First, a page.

1) I think that my draft has the right kinds of information. Acrobat isn't a terribly complicated program, so I feel like most of any problems would be unfamiliarity with the program. I think I showed a lot of pictures and spent a lot of time trying to show where everything was located.
2) All of my instructions come along with pictures documenting the process. I feel like this gives me credibility that I know what I am talking about.
3) I think that most people have used and read PDF files but have never tried editing and taking notes with them. I think that coming from an angle of teaching them how useful PDF's really are as documents is a good way of taking my audience into account.
4) I want my draft to teach people how to edit and annotate documents on Adobe Acrobat. I think my draft will give people a baseline on how to use PDF files more efficiently.
5) I feel like this is important because PDF's are becoming more and more popular in business, but people aren't learning how to edit PDF's or how to share even more information using PDF's.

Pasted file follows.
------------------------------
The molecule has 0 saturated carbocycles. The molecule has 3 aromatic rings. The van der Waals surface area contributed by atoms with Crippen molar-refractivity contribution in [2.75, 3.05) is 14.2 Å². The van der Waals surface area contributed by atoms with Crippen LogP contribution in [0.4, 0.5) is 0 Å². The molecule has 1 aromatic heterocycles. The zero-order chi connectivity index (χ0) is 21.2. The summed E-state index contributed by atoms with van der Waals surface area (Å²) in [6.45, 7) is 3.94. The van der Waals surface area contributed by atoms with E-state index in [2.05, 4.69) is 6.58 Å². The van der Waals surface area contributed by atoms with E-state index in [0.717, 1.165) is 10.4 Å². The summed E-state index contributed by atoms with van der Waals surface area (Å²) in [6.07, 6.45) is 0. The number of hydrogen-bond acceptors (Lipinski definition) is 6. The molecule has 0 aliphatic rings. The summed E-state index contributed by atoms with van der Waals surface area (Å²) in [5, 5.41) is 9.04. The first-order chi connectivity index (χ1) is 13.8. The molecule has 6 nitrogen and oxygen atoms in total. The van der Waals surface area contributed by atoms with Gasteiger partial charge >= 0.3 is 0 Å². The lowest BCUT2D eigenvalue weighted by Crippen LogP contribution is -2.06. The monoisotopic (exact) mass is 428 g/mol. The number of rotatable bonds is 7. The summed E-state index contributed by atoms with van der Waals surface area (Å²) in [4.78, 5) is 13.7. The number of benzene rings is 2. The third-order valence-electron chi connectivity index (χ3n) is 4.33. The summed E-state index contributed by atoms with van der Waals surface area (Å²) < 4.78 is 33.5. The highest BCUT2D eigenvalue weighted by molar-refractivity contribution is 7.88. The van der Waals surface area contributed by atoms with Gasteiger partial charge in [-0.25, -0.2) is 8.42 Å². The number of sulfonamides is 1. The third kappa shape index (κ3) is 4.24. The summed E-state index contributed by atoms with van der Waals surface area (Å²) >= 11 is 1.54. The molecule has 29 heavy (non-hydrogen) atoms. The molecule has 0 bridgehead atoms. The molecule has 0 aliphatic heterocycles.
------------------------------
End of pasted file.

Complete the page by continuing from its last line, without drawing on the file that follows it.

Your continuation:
6) Others have documented how to use the different markup tools, but haven't really written them from the standpoint of taking notes.
7) I know I will have accomplished my goals if my readers will be able to learn how to take PDF files and markup all the important information and share it with others.
8) As I said before PDF files are becoming more and more common, but I feel like people haven't fully learned how to use PDF's and instead stick to the tried and true Microsoft Office.
9) I think that as long as PDF files are in use my documentation process will still be valid. Also, unless more advanced documentation technology becomes available such as voice-activated document or neurally connected documents, I think the general idea of how to use word processors will still be valuable.